Iodine is used to make thyroid hormones , which are necessary for the regulation of growth, development and metabolism. On the other hand, too high concentrations of iodine can cause problems with the functioning of the thyroid gland. Despite the relatively high quantities of iodine in nori, its usual consumption does not present any significant health risk. On the other hand, it is recommended that people consuming seaweed on a regular basis choose those containing the least iodine, for example sea lettuce, porphyry (Japanese nori) and dulse. One or two sheets of nori (equivalent to 8 to 15 sushi) are enough to meet daily iodine requirements.

Main vitamins and minerals

Excellent source Vitamin A The dulse and raw nori are excellent sources of vitamin A . The dulse and dried nori are excellent sources for women and good sources for humans.
Excellent source Vitamin B2
The dulse and raw and dried nori are excellent sources of vitamin B2. The raw wakame is an excellent source for the woman, but a good source for humans. The seaweed (kelp) and kombu wines are good sources.
Excellent source Vitamin B9 (Folate) The algae are all excellent sources of vitamin B9 (folate).
Excellent source Vitamin C The dulse and raw nori are excellent sources of vitamin C for the woman, but good sources for humans. The dulse and dried nori are good sources.
Excellent source Vitamin K All seaweed , except dried dulse and nori, are excellent sources of vitamin K.
Excellent source Copper The dulse , the nori and wakame wines are excellent sources of copper. The dulse and dried nori and the seaweed (kelp) and kombu wines are good sources.
Excellent source Iron The seaweed (kelp) , the kombu raw and raw wakame are excellent sources of iron for humans and a good source for women. The dulse and raw and dried nori are good sources of iron for humans and sources for the woman.
Excellent source Manganese The dulse and raw and dried nori and the raw wakame are excellent sources of manganese. The seaweed (kelp) and kombu wines are good sources for the woman and sources for humans.
Excellent source Magnesium The seaweed (kelp) , the kombu and raw wakame are excellent sources of magnesium.
Good source Vitamin B5
(pantothenic acid)
The raw wakame is a good source of vitamin B5 (pantothenic acid).
Good source Calcium The seaweed ( kelp) , the kombu and raw wakame are good sources of calcium.
Good source Phosphorus The raw wakame is a good source of phosphorus.
Good source Zinc The seaweed ( kelp) , the kombu , the dulse and nori wines are good sources of zinc for women.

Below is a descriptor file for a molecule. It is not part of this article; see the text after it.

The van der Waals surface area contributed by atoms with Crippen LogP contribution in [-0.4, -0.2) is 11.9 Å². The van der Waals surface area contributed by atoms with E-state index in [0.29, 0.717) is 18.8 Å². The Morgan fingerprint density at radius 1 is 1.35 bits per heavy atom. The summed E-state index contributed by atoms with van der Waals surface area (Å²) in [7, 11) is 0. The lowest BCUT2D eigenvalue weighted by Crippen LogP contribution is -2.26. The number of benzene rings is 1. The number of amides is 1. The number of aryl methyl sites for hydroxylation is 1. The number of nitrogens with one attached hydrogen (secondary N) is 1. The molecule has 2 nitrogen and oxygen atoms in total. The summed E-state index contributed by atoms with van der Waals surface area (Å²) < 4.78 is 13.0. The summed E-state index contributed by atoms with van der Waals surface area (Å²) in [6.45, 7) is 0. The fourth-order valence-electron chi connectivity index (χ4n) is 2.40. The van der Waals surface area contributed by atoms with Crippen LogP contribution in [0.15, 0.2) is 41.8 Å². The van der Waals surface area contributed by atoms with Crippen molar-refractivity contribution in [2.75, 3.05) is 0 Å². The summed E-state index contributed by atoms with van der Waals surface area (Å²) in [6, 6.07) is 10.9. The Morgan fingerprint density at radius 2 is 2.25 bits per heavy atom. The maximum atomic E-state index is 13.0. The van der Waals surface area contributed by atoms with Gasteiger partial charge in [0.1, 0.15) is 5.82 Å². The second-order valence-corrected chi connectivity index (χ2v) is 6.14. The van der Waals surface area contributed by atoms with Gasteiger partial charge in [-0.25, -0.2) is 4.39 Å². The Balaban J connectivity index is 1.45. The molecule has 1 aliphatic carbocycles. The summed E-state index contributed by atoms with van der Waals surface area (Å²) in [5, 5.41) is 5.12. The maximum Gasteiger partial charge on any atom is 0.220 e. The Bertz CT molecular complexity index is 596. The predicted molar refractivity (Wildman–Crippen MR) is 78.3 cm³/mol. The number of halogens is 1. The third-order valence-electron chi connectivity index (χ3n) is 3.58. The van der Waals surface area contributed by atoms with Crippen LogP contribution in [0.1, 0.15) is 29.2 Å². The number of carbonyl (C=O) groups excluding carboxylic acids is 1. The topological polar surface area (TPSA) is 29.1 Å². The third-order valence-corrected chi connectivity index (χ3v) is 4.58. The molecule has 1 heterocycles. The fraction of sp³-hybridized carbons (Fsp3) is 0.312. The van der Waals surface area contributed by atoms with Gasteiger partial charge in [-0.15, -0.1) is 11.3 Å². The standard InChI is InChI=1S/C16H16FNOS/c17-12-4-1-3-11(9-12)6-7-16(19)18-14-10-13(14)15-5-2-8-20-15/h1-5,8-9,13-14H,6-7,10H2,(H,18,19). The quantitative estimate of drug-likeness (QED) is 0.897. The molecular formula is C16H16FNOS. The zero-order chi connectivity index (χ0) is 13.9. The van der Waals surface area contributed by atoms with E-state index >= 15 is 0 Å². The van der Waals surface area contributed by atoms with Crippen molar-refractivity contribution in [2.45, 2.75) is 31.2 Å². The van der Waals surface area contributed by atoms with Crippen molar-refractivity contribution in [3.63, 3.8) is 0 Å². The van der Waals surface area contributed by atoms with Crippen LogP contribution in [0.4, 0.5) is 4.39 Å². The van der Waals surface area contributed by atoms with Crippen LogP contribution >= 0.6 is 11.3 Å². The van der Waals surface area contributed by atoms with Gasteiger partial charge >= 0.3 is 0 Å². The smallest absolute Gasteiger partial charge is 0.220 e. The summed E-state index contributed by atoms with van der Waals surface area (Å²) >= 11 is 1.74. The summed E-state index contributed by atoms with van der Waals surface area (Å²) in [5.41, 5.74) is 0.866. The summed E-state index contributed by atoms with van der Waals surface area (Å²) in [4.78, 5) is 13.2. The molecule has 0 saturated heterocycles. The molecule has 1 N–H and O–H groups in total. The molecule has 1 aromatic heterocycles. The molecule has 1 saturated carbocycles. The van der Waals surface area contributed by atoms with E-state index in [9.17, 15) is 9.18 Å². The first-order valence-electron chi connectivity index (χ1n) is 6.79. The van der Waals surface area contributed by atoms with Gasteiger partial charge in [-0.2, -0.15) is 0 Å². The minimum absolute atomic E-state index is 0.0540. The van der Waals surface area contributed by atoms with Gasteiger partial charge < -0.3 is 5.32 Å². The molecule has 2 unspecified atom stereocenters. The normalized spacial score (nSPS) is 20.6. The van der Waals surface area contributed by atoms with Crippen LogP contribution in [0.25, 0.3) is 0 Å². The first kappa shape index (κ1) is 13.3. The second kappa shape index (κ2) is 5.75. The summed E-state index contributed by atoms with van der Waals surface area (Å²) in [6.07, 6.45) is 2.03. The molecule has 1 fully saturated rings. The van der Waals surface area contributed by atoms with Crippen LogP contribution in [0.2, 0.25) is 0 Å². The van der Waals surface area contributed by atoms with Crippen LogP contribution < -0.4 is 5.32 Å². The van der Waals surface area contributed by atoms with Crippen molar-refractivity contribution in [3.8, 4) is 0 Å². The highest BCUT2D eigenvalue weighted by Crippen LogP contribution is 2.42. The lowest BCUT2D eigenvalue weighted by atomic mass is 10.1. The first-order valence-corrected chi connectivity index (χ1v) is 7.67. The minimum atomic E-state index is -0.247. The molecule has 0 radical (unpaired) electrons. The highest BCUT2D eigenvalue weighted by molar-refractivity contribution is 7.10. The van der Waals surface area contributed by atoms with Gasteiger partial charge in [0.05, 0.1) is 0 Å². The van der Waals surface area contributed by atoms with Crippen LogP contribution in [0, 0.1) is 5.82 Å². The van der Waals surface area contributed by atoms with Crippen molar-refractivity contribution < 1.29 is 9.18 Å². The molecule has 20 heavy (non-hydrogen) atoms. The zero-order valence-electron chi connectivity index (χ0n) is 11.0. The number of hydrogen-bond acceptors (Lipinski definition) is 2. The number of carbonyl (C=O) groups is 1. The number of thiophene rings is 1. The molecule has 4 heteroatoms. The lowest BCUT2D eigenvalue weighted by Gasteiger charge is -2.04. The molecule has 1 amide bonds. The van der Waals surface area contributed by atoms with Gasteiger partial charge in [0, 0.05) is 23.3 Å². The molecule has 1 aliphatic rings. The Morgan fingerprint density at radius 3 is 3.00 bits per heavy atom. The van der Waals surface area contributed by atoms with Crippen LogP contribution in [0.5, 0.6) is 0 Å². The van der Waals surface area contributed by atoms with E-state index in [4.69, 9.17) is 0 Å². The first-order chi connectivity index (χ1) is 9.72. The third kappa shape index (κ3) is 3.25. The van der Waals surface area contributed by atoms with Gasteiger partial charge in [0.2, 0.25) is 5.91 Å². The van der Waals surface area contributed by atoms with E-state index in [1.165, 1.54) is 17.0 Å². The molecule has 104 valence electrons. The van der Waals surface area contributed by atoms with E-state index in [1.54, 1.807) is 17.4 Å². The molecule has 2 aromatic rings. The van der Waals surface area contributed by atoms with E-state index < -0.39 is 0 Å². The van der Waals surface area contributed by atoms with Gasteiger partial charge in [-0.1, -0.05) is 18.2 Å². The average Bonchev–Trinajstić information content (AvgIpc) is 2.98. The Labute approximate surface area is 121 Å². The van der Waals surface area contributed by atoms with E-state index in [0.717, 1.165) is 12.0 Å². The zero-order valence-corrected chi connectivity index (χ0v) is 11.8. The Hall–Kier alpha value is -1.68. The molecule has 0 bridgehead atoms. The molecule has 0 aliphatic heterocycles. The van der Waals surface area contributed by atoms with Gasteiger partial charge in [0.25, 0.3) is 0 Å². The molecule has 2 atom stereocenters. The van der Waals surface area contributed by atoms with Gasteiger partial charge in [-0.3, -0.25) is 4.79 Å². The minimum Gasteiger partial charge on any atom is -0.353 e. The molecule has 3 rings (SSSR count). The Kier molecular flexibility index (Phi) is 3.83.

Bioavailability of vitamin B12 from algae

Vitamin B12 found in algae is often considered to be inactive, and therefore cannot be assimilated by the body. However, researchers have shown that nori contains appreciable amounts of biologically active vitamin B12 15 . Rats with vitamin B12 deficiency received nori-enriched food for 20 days; researchers have observed an increase in vitamin B12 levels in their liver 16 . However, it should be noted that these results in animals are not necessarily transferable to humans. The absorption and metabolism of vitamin B12 from marine plants, such as seaweed, should be evaluated in humans.

The method of drying the algae could probably influence the bioavailability of this vitamin. Air drying would make vitamin B12 “inactive”, while freeze-drying (cold drying) would not have this effect 16 . In light of these studies and given the different varieties of algae consumed, it is advisable not to rely on algae to meet our daily vitamin B12 needs. The vegetarians , whose intake of this vitamin is often deficient, will have to turn to other foods (especially foods fortified with the vitamin, such as soy milk) to meet their needs.

Precautions for consumption of seaweed

Hijiki and arsenic

The Canadian Food Inspection Agency advised to avoid the consumption of seaweed hijiki (black seaweed, slightly bitter, sold dried ) 18 . The inorganic arsenic content of it could exceed acceptable daily rates, even when consumed in small amounts. Among several algae samples analyzed, including dulse, porphyry and Japanese kelp (kombu), only the hijiki variety contained a high content of inorganic arsenic. Exposure to high concentrations of inorganic arsenic has been associated with gastrointestinal disturbances, anemia, and liver damage.

Anticoagulants and vitamin K

Seaweed contains large amounts of vitamin K, which is necessary, among other things, for blood clotting. People taking blood thinners (eg Coumadin®, Warfilone® and Sintrom®) should eat a diet in which the vitamin K content is relatively stable from day to day. For these people, seaweed should not be eaten as a main dish (a sushi meal, for example). People on anticoagulation therapy are advised to consult a dietitian-nutritionist or a doctor in order to know the food sources of vitamin K to ensure the most stable daily intake possible.

Recipe ideas

with seaweed

To access other recipes, you can go to the kitchen recipe site, which offers, among other things, the following recipes : seaweed recipes , seaweed for maki , seaweed for sushi

Seaweed can be tasted barely cooked and still crunchy ; or cooked very long and almost melted in the dish. Although they generally accompany fish , there is nothing to prevent them from being cooked with poultry or meat .